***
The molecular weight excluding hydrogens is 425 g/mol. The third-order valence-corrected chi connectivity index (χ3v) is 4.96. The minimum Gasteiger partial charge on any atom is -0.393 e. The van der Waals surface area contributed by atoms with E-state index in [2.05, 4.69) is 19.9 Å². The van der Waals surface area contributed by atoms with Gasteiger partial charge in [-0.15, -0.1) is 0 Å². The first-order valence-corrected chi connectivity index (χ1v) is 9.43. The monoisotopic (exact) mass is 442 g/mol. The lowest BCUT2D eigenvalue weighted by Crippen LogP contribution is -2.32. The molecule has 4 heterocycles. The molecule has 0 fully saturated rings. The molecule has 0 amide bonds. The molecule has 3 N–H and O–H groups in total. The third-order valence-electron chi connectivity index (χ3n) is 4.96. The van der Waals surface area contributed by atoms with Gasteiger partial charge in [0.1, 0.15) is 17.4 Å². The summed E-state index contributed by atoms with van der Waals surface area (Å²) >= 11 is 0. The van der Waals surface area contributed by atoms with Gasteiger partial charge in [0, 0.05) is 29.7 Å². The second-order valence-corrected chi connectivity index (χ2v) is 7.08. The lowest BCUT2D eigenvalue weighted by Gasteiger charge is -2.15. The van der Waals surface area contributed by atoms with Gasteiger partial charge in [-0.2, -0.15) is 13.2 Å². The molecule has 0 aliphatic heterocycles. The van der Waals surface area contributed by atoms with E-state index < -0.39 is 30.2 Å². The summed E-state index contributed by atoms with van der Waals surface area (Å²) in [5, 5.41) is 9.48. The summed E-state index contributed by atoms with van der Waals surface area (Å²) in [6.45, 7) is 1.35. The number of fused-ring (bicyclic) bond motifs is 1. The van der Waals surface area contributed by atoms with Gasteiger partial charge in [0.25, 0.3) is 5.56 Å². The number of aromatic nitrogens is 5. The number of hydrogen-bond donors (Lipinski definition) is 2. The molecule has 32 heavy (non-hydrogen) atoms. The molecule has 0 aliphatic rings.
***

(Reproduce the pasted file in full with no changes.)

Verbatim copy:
The molecular weight excluding hydrogens is 425 g/mol. The third-order valence-corrected chi connectivity index (χ3v) is 4.96. The minimum Gasteiger partial charge on any atom is -0.393 e. The van der Waals surface area contributed by atoms with E-state index in [2.05, 4.69) is 19.9 Å². The van der Waals surface area contributed by atoms with Gasteiger partial charge in [-0.15, -0.1) is 0 Å². The first-order valence-corrected chi connectivity index (χ1v) is 9.43. The monoisotopic (exact) mass is 442 g/mol. The lowest BCUT2D eigenvalue weighted by Crippen LogP contribution is -2.32. The molecule has 4 heterocycles. The molecule has 0 fully saturated rings. The molecule has 0 amide bonds. The molecule has 3 N–H and O–H groups in total. The third-order valence-electron chi connectivity index (χ3n) is 4.96. The van der Waals surface area contributed by atoms with Gasteiger partial charge in [0.1, 0.15) is 17.4 Å². The summed E-state index contributed by atoms with van der Waals surface area (Å²) >= 11 is 0. The van der Waals surface area contributed by atoms with Gasteiger partial charge in [0, 0.05) is 29.7 Å². The second-order valence-corrected chi connectivity index (χ2v) is 7.08. The lowest BCUT2D eigenvalue weighted by Gasteiger charge is -2.15. The van der Waals surface area contributed by atoms with Gasteiger partial charge in [-0.2, -0.15) is 13.2 Å². The molecule has 0 aliphatic heterocycles. The van der Waals surface area contributed by atoms with E-state index < -0.39 is 30.2 Å². The summed E-state index contributed by atoms with van der Waals surface area (Å²) in [5, 5.41) is 9.48. The summed E-state index contributed by atoms with van der Waals surface area (Å²) in [6.45, 7) is 1.35. The number of fused-ring (bicyclic) bond motifs is 1. The van der Waals surface area contributed by atoms with Gasteiger partial charge in [0.25, 0.3) is 5.56 Å². The number of aromatic nitrogens is 5. The number of hydrogen-bond donors (Lipinski definition) is 2. The molecule has 32 heavy (non-hydrogen) atoms. The molecule has 0 aliphatic rings.